Founded in 1969, Pro Corda is, in the United Kingdom, synonymous with the practice of chamber music. Currently running residential courses for children ages 8 to 18 and non residential courses for children 5 to 10, Pro Corda has for generations been contributing to the development of a community of chamber musicians. Courses are organized by age groups throughout the year, and it is not uncommon for young people to return to the courses over a dozen times, slowly progressing through the different age levels to reach the senior course. In a society in which music education is not available through a conservatory system as exists in many other European countries, Pro Corda has provided a framework for the regular training of young musicians in a broad range of repertoire and ensemble skills.
The Intermediate course was a complete immersion for the 14-16 year old group. About 45 students playing all bowed strings and piano were organized into 25 ensembles from duos to sextets. Most of the students participated in two, three, or even four ensembles, and their day was spent moving from one coaching to another. Every morning, after breakfast, students gathered in a large barn space transformed into a multi-purpose concert hall for a yoga session led by the course director, Matthew Jones. The rest of the day would be devoted to ensemble coachings or individual practice, with the balance of their time divided between creative composition workshops with a resident composer (the first five days) and stage presence workshops with acting coaches from the Guildhall School of Music & Drama (the remaining days). The final musical activity would be chamber orchestra, which brought the collective energies into focus at the end of every afternoon. Each evening featured different activities, including the usual teachers’ concert, but also innumerable games and parties invented by the incredibly creative residency staff led by Jan Cassidy. Most interestingly, every student ensemble had the opportunity to record their ensemble two days before the final concert, which had the double function of helping the students to focus on a shorter term goal and also provide a musical memory of the week’s work in excellent conditions (each student received a CD of his ensembles at the end of the course. Somehow there was room as well for football, billiards, boating, and trips to Snape Malthings and Aldebourgh.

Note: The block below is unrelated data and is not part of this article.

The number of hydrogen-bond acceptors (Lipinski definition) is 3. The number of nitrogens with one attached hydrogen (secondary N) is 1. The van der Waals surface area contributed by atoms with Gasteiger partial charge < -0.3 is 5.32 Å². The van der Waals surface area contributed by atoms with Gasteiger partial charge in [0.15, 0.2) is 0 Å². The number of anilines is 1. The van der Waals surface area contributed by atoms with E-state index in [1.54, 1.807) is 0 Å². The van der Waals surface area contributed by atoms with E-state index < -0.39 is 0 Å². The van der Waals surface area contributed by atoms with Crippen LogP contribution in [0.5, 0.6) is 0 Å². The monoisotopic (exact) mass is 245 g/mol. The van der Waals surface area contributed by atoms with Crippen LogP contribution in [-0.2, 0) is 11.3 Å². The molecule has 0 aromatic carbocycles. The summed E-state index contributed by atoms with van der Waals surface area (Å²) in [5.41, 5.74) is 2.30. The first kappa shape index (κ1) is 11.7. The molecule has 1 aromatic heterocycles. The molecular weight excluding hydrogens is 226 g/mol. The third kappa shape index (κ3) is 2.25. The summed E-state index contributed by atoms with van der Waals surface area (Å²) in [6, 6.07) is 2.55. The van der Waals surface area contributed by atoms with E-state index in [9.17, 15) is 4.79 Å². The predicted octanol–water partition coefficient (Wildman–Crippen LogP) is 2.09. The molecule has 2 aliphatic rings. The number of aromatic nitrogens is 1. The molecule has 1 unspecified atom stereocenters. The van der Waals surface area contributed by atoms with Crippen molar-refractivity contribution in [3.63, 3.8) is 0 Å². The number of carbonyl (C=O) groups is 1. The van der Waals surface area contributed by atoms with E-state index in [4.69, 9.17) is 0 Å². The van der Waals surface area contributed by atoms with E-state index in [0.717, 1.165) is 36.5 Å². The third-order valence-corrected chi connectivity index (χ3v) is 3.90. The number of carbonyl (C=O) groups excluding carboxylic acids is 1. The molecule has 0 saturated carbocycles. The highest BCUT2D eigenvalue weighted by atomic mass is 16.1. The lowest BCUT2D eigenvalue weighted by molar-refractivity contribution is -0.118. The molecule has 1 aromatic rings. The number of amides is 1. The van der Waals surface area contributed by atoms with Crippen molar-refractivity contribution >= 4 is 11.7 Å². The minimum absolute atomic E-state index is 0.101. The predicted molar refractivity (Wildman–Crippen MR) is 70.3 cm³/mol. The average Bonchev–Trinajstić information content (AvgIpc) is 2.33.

Course director Matthew Jones, who is also Senior Tutor in chamber music at the Guildhall School of Music & Drama, constructs the ensembles and chooses repertoire according to the abilities of each student, and usually encouraging the ensembles to focus on only one or two movements of a given work. In this way a high level of familiarity and confidence in performance can be achieved in a relatively short time. This means that the focus can be more on process than on sheer production. The inclusion of yoga, composition, and stage presence in the programme underline this orientation: more than simply concentrating on the preparation of a particular piece, the students are being supported at every stage to acquire rehearsal skills that are transferable, lessons of apprenticeship which go far beyond the usual perfecting or execution of a given interpretation. The final concert, lasting more than five hours, was a remarkable demonstration of the effectiveness of this approach: students went from ensemble to ensemble throughout the concert, confident on stage, aware and listening, adapting and communicating with different partners in different repertoire without any of the usual frenzy or stress associated with such events. There remained a freshness and spontaneity that left an impression of well-being that one would hope the young people would carry off into the world for many years to come.
The chamber music coaching team assembled included very experienced Pro Corda teachers and one teaching fellow as part of a new Pro Corda professional development scheme (see above article). Teachers included violinist Darragh Morgan and pianist Mary Dullea of the Fidelio Trio, cellist Tim Lowe, and Evan Rothstein; like Matthew Jones, Professors Morgan, Lowe, and Rothstein are also associated with the Guildhall School. Mrs Dullea is Director of Performance at the University of Sheffield.
ECMTA Chairman Dr Evan Rothstein